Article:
Telemarketers of the Plan Have Placed Abusive Calls to Consumers

Since 2003, the FTC has operated a national do-not-call registry (the “Do Not Call Registry” ) of the telephone numbers of consumers who do not wish to receive certain types of telemarketing calls. See 16 C.F.R. 310.4(b)(1)(iii). The TSR prohibits sellers and telemarketers from calling consumers who register their telephone number on the Do Not Call Registry, with certain narrow exceptions that are irrelevant here.

Since at least 2007, in connection with the marketing of IAB Memberships, telemarketers of the Plan, including the HSP Defendants, have placed hundreds of thousands calls to consumers who have their telephone numbers listed on the Do Not Call Registry. In addition, telemarketers of the Plan, including the HSP Defendants, have called telephone numbers in various area codes without the IAB Defendants or the telemarketers first paying the required annual fee for access to the telephone numbers within such area codes that are included in the Do Not Call Registry.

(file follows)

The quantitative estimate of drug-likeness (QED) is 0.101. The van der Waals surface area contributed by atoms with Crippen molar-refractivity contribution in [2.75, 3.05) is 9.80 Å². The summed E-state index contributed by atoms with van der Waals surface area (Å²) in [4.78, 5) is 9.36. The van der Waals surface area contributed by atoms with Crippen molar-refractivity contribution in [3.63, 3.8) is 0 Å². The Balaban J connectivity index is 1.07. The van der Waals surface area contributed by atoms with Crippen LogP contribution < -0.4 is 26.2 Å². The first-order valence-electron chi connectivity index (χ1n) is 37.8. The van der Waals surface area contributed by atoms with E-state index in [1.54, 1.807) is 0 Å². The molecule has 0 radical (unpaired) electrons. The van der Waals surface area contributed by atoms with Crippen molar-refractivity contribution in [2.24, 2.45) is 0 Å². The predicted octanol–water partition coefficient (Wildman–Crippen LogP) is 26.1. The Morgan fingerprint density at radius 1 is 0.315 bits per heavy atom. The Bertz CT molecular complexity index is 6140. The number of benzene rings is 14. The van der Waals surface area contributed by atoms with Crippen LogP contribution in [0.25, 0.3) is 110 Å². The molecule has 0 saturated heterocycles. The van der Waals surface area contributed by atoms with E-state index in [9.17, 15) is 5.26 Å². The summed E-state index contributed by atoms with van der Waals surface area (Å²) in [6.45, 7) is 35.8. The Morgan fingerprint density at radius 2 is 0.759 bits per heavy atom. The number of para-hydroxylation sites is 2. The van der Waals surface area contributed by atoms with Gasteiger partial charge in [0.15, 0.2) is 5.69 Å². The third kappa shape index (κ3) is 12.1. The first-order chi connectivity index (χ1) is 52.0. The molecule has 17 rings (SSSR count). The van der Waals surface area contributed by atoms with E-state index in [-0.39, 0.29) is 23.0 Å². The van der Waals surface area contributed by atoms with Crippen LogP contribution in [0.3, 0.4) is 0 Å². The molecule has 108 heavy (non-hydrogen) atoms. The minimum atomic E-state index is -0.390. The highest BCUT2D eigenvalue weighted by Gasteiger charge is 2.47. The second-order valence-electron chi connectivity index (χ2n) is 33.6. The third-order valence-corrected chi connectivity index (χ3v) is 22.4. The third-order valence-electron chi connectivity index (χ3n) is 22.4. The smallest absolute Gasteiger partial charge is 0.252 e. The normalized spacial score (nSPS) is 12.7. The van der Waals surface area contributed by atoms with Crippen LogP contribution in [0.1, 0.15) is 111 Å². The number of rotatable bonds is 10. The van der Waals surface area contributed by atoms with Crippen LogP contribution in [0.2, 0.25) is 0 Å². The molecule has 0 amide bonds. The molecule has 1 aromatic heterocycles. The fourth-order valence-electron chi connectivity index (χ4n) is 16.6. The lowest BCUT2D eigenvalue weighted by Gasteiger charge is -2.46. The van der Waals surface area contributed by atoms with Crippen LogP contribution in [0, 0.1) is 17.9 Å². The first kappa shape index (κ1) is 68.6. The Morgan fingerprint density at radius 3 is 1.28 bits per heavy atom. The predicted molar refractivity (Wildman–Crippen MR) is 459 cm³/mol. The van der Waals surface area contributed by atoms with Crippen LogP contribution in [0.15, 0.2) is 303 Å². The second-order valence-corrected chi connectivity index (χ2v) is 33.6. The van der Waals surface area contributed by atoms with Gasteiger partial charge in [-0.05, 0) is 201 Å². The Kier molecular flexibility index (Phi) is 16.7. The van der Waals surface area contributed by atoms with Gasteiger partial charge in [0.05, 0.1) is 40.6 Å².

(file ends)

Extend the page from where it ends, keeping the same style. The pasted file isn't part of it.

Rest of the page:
Since at least 2007, in connection with the marketing of IAB Memberships, telemarketers of the Plan, including the HSP Defendants, have initiated numerous outbound calls to consumers in which they failed to disclose to the consumers, in a clear and conspicuous manner: (I ) the seller’s identity (i.e., the IAB Defendants); or (2) that the telemarketers were calling to sell association memberships.

Since at least 2009, in connection with the marketing of IAB Memberships, telemarketers of the Plan, including the HSP Defendants, have initiated numerous outbound calls to consumers in which they failed to promptly connect the consumers who answered the call with a sales representative.

Since September 1, 2009, telemarketers of the Plan have delivered numerous prerecorded messages to consumers who had not previously provided them with an express written agreement authorizing the placement of prerecorded calls to the consumers.